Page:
Tag Archives: Social Media

Mobile Phone Shutdown

By: Tony DePrato | Follow me on Twitter @tdeprato

During the first few weeks before my new campus opened, many people wanted to know what the mobile phone policy would be for students, especially those students living on-campus.

A decision was made to allow teachers to set their classroom norms, and to give the students an opportunity to use technology responsibly. This very open policy would be applied, and results would be evaluated.

The first month of school yielded some very interesting results, and eventually lead to a big change not only in policy, but also in campus culture.

The Real Issue

The assumption most adults and educators make is that students will waste time while using their devices in class.

The truth is that students using mobile phones outside of the classroom, is in fact a severe waste of time compared to the time lost in the classroom. Policies focusing on controlling students and preventing them from enjoying some form of entertainment while in class, are missing the core issue(s).

The real issue with students who are engaged in very high levels of screen-time, is that the engagement negates their time to socialize. The device, ironically, pushes them further apart from one another, even if they are using the device to communicate.

Classroom use of devices can be very beneficial. Teachers can task students and keep them working and interacting, while socializing.

During the first month of observation, when left to their own prerogative, students in social situations would default to the use of social media apps and free or freemium games instead of talking to one another.

The students were not engaged in deep discussions, academic information exchange, or even conversations about making plans for their weekends. They were just engaged in activities that had a short and very shallow feedback loop.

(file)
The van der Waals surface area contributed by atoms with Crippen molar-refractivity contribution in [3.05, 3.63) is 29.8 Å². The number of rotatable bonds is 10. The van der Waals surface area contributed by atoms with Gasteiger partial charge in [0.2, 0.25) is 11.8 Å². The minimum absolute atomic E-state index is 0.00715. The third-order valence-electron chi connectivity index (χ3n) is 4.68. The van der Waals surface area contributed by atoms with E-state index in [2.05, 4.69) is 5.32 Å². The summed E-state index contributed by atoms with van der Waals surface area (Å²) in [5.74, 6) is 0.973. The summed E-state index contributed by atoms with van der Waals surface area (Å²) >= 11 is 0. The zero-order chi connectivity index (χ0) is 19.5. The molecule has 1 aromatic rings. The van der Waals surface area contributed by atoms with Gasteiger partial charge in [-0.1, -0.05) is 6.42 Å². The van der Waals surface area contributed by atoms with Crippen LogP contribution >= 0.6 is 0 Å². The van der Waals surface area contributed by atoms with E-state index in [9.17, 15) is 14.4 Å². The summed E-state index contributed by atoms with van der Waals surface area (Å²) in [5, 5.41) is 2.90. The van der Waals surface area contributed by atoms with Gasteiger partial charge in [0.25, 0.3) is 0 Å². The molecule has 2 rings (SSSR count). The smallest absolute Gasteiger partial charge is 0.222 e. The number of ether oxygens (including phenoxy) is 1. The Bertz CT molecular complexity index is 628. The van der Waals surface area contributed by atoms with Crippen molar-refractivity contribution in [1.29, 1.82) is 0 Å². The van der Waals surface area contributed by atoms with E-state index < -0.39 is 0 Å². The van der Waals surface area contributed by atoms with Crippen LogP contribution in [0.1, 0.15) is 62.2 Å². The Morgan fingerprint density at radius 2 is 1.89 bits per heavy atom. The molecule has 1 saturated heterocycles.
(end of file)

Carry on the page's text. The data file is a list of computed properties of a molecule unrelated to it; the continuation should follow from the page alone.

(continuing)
My personal observations were combined with others, and everyone agreed that we did not want a campus culture that encouraged students to not socialize; to sit alone and stare at a screen; and that seemed to push curiosity to the floor.

The Policy and Procedure 

Writing a policy to ban devices is not easy. The task seems easy, but if the policy is to be enforceable, then it has to be well thought out. Whenever anything is taken away, a negative impact occurs somewhere else.

The policy itself is simple, “No use of mobile phones on campus during academic hours.”

The policy must be simple. I often fall into the trap of making options, but options are difficult to manage. Options are difficult to explain. Options are difficult to translate to students if they are not native English language speakers.

The policy should be followed by a positive exception. In other words, “When and where can students use their devices ? ” This was clearly defined, so that students and parents could plan on a regular communication pattern after academic hours, but before study hall (remember most of these are boarding students).

Finally, the consequences have to be mapped out clearly. With any set of consequences a negative impact can occur to someone, or some place, if policies are planned haphazardly.

The school found two locations with staff who were already managing student discipline. This created a distributed and nominal impact on those people working in the offices. There was no additional staff or equipment required to implement the policy.

The consequences created by the policy writing team were clear and strict:

  • For the 1st offense, your phone will be confiscated and withheld until the conclusion of the following academic day. This will be logged on PowerSchool for your parents and advisor to see.
  • For the 2nd offense, your phone will be confiscated for 3 days, a call will go home to your parents, and the incident will be logged into PowerSchool.
  • For a 3rd offense, your phone will be taken for an entire week, your parents will be called, and the phone will need to be picked up and collected by your parents in person.

The Aftermath

So far nothing. I wanted to have some type of amazing story to tell, but nothing bad has happened. I have asked around 60 students how they are doing without their devices.

They have all said that it is not a big deal for them, they have a time to use them, and they do not want any instances logged into PowerSchool for their parents to read.

In addition, the number of devices confiscated is actually lower than it was before the policy. We still have some classes using mobile phones as cameras everyday, but outside of those classes, I have not see any students breaking the rules.